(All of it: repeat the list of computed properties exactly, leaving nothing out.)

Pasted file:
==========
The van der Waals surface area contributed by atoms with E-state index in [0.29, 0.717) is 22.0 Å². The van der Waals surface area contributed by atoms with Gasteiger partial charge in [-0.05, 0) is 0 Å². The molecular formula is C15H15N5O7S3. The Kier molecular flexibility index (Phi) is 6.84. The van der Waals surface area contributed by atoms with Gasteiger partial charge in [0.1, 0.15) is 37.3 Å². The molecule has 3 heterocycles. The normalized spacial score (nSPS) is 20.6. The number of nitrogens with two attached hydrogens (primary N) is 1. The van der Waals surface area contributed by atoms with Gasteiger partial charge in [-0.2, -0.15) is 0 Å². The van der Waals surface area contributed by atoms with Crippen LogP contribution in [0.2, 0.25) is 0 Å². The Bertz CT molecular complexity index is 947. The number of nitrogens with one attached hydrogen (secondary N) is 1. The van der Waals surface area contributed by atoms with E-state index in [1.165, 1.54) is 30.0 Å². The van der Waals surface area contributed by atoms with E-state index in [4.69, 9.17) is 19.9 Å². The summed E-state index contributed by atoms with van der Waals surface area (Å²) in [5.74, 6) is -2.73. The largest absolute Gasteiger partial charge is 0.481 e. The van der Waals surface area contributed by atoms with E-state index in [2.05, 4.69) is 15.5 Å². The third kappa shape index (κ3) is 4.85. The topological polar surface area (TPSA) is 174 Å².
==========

The van der Waals surface area contributed by atoms with E-state index in [0.29, 0.717) is 22.0 Å². The van der Waals surface area contributed by atoms with Gasteiger partial charge in [-0.05, 0) is 0 Å². The molecular formula is C15H15N5O7S3. The Kier molecular flexibility index (Phi) is 6.84. The van der Waals surface area contributed by atoms with Gasteiger partial charge in [0.1, 0.15) is 37.3 Å². The molecule has 3 heterocycles. The normalized spacial score (nSPS) is 20.6. The number of nitrogens with two attached hydrogens (primary N) is 1. The van der Waals surface area contributed by atoms with Gasteiger partial charge in [-0.2, -0.15) is 0 Å². The van der Waals surface area contributed by atoms with Crippen LogP contribution in [0.2, 0.25) is 0 Å². The Bertz CT molecular complexity index is 947. The number of nitrogens with one attached hydrogen (secondary N) is 1. The van der Waals surface area contributed by atoms with E-state index in [1.165, 1.54) is 30.0 Å². The van der Waals surface area contributed by atoms with E-state index in [4.69, 9.17) is 19.9 Å². The summed E-state index contributed by atoms with van der Waals surface area (Å²) in [5.74, 6) is -2.73. The largest absolute Gasteiger partial charge is 0.481 e. The van der Waals surface area contributed by atoms with E-state index in [2.05, 4.69) is 15.5 Å². The third kappa shape index (κ3) is 4.85. The topological polar surface area (TPSA) is 174 Å².